Cancer researchers overestimate reproducibility of preclinical studies

Cancer scientists overestimate the extent to which high-profile preclinical studies can be successfully replicated, new research from McGill University suggests. Thes findings, published in PLOS Biology by Jonathan Kimmelman and colleagues from McGill, are based on a survey in which both experts and novices were asked to predict whether mouse experiments in six prominent preclinical cancer studies conducted by the Reproducibility Project: Cancer Biology (RP:CB) would reproduce the effects observed in original studies.

On average, the researchers forecasted a 75% probability of replicating statistical significance, and a 50% probability of reproducing the same size effect as in the original study. Yet according to these criteria, none of the six studies already completed by the Reproducibility Project showed the same results previously reported.

One possible explanation for the optimism is that cancer scientists overestimate the replicability of major reports in their field. Another is that they underestimate the logistical and methodological complexity of independent laboratories repeating these techniques.

Reproducibility crisis
The work follows on numerous reports exploring biomedicine's so-called reproducibility crisis. In the last 10 or 15 years, there have been mounting concerns that some of the techniques and practices used in biomedical research lead to inaccurate assessments of a drug's clinical promise.

Given that not all studies reproduce, Kimmelman and his team wondered if cancer experts could at least sniff out which studies would not easily replicate. The finding that cancer researchers' ability to do so "was really limited" suggests that there may be inefficiencies in the process by which science "self-corrects."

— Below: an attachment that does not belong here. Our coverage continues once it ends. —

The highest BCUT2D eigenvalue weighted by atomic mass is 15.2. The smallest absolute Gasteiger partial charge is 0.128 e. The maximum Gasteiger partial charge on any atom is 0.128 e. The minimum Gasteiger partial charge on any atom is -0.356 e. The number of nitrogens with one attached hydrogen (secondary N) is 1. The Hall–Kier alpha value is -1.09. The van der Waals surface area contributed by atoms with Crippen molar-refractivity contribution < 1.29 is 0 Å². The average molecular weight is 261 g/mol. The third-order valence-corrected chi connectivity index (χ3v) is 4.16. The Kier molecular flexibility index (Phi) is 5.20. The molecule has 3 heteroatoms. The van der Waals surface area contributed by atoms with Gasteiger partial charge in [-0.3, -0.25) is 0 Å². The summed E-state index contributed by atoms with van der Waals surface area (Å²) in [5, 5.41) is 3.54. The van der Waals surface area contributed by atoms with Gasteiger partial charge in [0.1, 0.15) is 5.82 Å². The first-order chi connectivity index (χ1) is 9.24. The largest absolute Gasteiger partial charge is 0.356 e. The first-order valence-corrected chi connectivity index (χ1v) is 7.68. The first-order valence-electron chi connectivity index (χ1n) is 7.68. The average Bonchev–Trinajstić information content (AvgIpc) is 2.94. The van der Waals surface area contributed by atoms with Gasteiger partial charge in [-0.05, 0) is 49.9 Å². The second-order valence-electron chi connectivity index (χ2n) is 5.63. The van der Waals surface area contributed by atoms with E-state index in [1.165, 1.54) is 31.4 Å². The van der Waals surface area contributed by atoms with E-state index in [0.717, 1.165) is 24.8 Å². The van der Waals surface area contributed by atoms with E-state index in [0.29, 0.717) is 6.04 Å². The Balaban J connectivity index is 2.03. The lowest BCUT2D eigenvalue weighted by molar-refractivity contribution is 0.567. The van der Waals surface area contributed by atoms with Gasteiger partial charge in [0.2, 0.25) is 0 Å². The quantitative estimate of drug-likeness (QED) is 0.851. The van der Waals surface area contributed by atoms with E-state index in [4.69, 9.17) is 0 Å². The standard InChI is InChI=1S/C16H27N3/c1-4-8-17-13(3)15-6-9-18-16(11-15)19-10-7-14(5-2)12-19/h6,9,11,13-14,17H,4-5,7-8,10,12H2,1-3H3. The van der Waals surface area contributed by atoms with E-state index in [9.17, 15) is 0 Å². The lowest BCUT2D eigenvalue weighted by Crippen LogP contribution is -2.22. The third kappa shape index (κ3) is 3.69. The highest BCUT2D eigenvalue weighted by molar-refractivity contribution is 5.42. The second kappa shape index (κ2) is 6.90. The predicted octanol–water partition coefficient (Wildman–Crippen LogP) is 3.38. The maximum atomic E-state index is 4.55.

There is however strong community concern that, due to process-related issues and potential methodological differences, the replication studies themselves may not be an entirely reliable measure of replication outcome. Kimmelman emphasizes that the findings don't indicate that scientists who participated in the study don't understand what's going on their field -- nor does it diminish the importance of funding research and making policy on the basis of scientific consensus. Some scientists were highly accurate in their predictions, and participants were new to forecasting, which is difficult.

Training could be part of the solution
The results do, however, raise the possibility that training might help many scientists overcome certain cognitive biases that affect their interpretation of scientific reports.

"If the research community believes a finding to be reliable, it might start building on that finding only to later discover the foundations are rotten. If scientists suspect a claim to be spurious, they are more likely to test that claim directly before building on it."

"This is the first study of its type, but it warrants further investigation to understand how scientists interpret major reports," Kimmelman says. "I think there is probably good reason to think that some of the problems we have in science are not because people are sloppy at the bench, but because there is room for improvement in the way they interpret findings."